If you're thinking of launching a start-up nowadays, it seems you have only a few options for a name: tacking on a go-to suffix like -ly or -ify (Contently, Spotify), dropping a vowel (Tumblr, Flickr) or picking something that sounds like a magician's incantation (Shazam, Hulu, Venmo).
Silicon Valley's regurgitated naming trends have become so predictable, it made us wonder: do you even need a human to come up with these names anymore?
So as part of our Faking It series this month, we thought we’d find out, by using an algorithm to create a series of made-up companies that sound plausible in the real world.
“Get better at getting worse.”
Things can be too good, even you. When life pushes you too far forward, push back. Everyworse learning modules provide guidance to achieve the most sustainable quality of life: bad quality. It's time to be deposited in a series of problems. (Credit: Botnik Studios)
“We know who did what."
Nextably believes in identifying customers and centralising design concepts. We focus on generating qualified software using reliable data. No one should ever have to worry about anything technical like computer servers or clone systems that don't work. We use the power of dollars to build a constantly innovating data collection platform for virtual business owners to adopt their own dedicated mobile subscribers. Our skycube data collection platform powers the marketplace with a big cloud of millions of consumables. (Credit: Botnik Studios)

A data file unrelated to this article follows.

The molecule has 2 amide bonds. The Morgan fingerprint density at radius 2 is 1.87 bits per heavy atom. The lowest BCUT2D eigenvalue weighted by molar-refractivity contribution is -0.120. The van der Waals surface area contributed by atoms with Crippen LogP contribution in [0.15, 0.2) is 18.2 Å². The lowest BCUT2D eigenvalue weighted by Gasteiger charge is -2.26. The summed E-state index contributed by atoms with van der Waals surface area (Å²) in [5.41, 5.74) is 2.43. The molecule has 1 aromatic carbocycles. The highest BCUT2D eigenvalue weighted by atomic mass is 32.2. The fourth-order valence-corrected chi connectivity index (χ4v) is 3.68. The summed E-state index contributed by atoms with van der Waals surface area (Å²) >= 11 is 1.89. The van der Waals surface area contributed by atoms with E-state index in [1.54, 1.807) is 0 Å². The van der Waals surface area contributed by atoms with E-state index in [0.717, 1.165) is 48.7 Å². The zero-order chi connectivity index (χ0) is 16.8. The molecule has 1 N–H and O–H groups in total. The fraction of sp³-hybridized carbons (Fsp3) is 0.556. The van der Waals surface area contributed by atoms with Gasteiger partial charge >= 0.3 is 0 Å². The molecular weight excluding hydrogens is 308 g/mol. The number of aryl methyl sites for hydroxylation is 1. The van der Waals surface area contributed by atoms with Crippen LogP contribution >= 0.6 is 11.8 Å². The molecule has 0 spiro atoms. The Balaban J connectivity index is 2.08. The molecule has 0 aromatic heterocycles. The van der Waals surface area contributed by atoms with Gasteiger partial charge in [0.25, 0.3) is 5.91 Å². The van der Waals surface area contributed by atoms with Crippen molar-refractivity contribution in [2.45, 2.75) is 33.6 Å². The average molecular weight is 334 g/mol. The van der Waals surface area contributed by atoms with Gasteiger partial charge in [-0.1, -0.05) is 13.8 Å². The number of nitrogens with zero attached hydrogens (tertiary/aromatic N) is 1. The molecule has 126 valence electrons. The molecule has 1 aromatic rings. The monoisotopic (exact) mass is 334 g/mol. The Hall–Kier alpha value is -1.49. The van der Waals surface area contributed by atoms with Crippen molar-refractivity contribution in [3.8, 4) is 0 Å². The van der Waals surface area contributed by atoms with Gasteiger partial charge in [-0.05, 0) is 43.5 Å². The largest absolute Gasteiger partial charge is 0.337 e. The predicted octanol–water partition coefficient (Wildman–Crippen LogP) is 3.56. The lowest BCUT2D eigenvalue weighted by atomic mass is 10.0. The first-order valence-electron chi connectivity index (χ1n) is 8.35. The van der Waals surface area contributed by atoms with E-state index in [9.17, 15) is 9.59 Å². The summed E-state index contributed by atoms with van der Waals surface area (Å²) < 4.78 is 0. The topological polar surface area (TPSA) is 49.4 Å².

“Give and give and give and give and give”
We take all your PayPal money and give it to organisations. This is not a hobby for us – it is our job and it is your money. We take from you and we give for you and also we share for you. The minute we take your PayPal money, we update your Twitter to say you are very kind and also out of money. (Credit: Botnik Studios)
Discover multiple environments for critical services and events. With over 23,000 million listings per hour, we are committed to bringing our customers their dreams in the traditional way. Often you can enter the temple only during the Serious Times. Now, however, enter it for additional types of times. This does cost money. (Credit: Botnik Studios)